Monday, June 09, 2014, 10:40 am PT (01:40 pm ET)
Tim Cook overseeing search for new Apple PR chief, seeking 'high-profile external candidates'In its search to replace recently departed public relations chief Katie Cotton, Apple is said to be strongly considering "high profile" candidates from outside the company, with Chief Executive Tim Cook reportedly personally involved in the search.
Katie Cotton speaks with Steve Jobs, Phil Schiller and Jony Ive. Photo via Inc..
Citing sources with knowledge of Apple's PR plans, John Paczkowski of Re/code reported on Monday that Cook is apparently looking to "put a friendlier, more approachable face on Apple's public relations efforts." Under his predecessor, Steve Jobs, Apple built a reputation for being silent and non-responsive with members of the press.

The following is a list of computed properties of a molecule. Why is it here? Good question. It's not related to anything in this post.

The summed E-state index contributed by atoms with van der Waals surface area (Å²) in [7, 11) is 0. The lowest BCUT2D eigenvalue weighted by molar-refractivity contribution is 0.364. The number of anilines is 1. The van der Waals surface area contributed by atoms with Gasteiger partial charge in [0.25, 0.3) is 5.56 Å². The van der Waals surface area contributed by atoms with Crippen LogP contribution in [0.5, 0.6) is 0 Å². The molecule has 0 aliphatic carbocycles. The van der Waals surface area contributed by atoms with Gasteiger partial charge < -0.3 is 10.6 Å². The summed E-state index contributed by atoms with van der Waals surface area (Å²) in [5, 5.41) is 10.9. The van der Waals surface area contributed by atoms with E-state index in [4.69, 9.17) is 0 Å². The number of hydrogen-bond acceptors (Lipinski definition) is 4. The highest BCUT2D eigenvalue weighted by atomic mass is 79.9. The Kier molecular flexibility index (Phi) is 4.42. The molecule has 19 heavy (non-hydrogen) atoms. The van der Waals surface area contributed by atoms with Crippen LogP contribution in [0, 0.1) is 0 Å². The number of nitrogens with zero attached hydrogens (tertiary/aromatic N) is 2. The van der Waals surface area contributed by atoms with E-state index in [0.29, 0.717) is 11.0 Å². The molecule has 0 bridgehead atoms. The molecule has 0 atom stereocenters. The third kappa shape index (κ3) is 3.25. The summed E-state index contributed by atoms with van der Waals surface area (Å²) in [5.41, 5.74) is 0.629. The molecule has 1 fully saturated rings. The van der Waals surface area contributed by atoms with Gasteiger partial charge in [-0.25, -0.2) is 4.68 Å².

The position, officially titled vice president of corporate communications, reports directly to Cook. And although a number of company veterans could take the role, it's been said that Cook would prefer to hire a big name from outside of Apple's established PR machine.
Given the situation, Paczkowski openly questioned whether Apple public relations veterans like Steve Dowling and Nat Kerris would stick around if a newcomer were to come in and take over the company's public relations department. No potential names for the new position were given, however.
The departure of Cotton was announced in early May. Cotton retired from Apple after an 18-year tenure with the company.
As one of the most powerful executives at Apple, Cotton kept somewhat of a low profile. Her behind-the-scenes influence was unquestionable, however, as seen by her handling of Jobs' long-term illness and other controversies like Apple's stock backdating scandal.
Her operating style of being tight-lipped and selective in what statements were issued proved impressively effective, with journalists clamoring to get any scrap of information from Apple as other companies pushed regular press releases. Cotton created a demand for Apple news and tantalized reporters with very little supply.
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